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What's more, the Netroots are, paradoxically, attempting to maximize their effectiveness by going off-line. MoveOn is organizing its members to make a combined 5 million phone calls before Election Day, asking people to vote for Democrats. Markos Moulitsas, who runs Daily Kos, is talking about building real, bricks-and-mortar gathering halls where progressives can meet and organize political activities in person. Jane Hamsher, who runs the piquant online hangout Firedoglake, and other bloggers have started the "roots project," in which they employ nonweb political tactics like writing letters to the editors of their local newspapers. "We can hammer the New York Times and the Washington Post forever," Hamsher said, but "candidates are more influenced by what we're doing in their own backyards."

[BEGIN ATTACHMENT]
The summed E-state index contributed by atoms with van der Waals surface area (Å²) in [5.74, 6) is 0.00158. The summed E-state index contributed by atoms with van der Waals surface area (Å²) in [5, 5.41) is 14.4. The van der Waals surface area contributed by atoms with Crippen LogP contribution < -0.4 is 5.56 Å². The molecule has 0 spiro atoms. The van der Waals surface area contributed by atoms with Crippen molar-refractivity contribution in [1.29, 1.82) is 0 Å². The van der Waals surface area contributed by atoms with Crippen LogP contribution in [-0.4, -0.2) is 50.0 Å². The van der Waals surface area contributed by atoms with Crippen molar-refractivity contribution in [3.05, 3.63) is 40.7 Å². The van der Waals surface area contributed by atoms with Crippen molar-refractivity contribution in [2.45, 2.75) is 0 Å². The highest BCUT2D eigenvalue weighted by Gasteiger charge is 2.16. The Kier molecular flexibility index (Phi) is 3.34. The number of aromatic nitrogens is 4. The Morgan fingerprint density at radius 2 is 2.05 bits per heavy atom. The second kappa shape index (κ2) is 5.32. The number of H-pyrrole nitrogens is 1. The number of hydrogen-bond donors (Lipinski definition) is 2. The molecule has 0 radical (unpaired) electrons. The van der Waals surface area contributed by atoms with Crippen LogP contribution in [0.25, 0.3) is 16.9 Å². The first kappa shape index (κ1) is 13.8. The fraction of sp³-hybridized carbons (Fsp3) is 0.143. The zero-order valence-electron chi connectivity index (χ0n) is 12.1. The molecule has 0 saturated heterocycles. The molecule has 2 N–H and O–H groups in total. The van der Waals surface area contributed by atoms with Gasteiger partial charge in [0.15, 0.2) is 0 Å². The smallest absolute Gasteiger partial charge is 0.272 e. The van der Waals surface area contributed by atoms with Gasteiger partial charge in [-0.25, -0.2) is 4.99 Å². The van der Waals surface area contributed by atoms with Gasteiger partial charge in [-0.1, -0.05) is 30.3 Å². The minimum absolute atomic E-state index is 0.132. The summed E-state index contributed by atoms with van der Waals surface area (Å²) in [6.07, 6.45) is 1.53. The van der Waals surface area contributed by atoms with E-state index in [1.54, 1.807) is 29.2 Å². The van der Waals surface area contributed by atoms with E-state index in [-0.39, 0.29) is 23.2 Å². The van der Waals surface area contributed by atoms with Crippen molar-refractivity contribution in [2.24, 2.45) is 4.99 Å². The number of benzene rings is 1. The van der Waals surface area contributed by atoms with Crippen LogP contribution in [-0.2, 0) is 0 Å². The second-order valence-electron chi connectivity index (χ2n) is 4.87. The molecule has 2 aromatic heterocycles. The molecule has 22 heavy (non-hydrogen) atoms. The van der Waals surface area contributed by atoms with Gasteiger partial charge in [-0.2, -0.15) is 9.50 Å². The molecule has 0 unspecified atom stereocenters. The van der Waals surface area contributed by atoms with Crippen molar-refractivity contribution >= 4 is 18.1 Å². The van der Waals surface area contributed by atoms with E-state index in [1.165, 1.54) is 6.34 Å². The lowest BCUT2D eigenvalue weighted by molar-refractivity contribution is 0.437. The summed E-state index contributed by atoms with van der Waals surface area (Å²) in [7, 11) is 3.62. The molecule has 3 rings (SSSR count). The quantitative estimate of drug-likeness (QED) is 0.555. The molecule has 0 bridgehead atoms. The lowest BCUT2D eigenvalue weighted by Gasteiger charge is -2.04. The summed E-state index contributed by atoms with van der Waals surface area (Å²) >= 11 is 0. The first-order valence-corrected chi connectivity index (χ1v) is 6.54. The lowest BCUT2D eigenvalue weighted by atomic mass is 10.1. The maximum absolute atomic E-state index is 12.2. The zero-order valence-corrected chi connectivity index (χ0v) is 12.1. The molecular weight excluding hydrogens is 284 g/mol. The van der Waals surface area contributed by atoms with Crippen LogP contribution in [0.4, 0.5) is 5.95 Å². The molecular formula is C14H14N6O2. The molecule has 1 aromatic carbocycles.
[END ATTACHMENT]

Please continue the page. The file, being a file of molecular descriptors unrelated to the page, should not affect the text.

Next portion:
Even with these changes, the Netroots won't be kingmakers. The fact is, day-to-day campaigning in 2006 is not very different from how it was in 1996: candidates call a few very rich people to ask them to give money so the campaign can run ads on television and hope soccer moms catch them between cooking dinner and driving to practice. If the Democrats win in the fall elections, the roots of that victory will not be on the Net.